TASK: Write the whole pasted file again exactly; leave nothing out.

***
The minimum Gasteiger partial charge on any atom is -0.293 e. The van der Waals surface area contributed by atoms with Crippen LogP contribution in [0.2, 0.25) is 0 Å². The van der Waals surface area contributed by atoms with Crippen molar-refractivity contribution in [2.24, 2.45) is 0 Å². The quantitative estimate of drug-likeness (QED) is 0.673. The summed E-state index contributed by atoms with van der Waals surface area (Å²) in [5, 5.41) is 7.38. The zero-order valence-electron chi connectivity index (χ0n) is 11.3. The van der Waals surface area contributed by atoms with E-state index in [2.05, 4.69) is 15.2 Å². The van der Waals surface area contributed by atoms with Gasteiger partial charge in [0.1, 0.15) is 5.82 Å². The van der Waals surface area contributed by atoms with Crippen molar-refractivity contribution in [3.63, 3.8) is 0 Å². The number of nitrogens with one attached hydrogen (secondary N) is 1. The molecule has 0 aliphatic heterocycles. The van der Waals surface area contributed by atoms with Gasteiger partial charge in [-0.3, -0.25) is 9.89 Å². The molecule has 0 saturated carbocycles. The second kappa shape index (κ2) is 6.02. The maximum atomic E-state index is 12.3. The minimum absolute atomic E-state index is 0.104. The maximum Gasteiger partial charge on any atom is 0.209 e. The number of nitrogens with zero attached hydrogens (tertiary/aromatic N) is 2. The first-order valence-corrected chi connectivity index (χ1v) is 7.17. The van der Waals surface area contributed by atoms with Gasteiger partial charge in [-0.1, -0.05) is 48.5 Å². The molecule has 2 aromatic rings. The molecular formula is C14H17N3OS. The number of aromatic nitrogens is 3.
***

The minimum Gasteiger partial charge on any atom is -0.293 e. The van der Waals surface area contributed by atoms with Crippen LogP contribution in [0.2, 0.25) is 0 Å². The van der Waals surface area contributed by atoms with Crippen molar-refractivity contribution in [2.24, 2.45) is 0 Å². The quantitative estimate of drug-likeness (QED) is 0.673. The summed E-state index contributed by atoms with van der Waals surface area (Å²) in [5, 5.41) is 7.38. The zero-order valence-electron chi connectivity index (χ0n) is 11.3. The van der Waals surface area contributed by atoms with E-state index in [2.05, 4.69) is 15.2 Å². The van der Waals surface area contributed by atoms with Gasteiger partial charge in [0.1, 0.15) is 5.82 Å². The van der Waals surface area contributed by atoms with Crippen molar-refractivity contribution in [3.63, 3.8) is 0 Å². The number of nitrogens with one attached hydrogen (secondary N) is 1. The molecule has 0 aliphatic heterocycles. The van der Waals surface area contributed by atoms with Gasteiger partial charge in [-0.3, -0.25) is 9.89 Å². The molecule has 0 saturated carbocycles. The second kappa shape index (κ2) is 6.02. The maximum atomic E-state index is 12.3. The minimum absolute atomic E-state index is 0.104. The maximum Gasteiger partial charge on any atom is 0.209 e. The number of nitrogens with zero attached hydrogens (tertiary/aromatic N) is 2. The first-order valence-corrected chi connectivity index (χ1v) is 7.17. The van der Waals surface area contributed by atoms with Gasteiger partial charge in [-0.1, -0.05) is 48.5 Å². The molecule has 2 aromatic rings. The molecular formula is C14H17N3OS. The number of aromatic nitrogens is 3.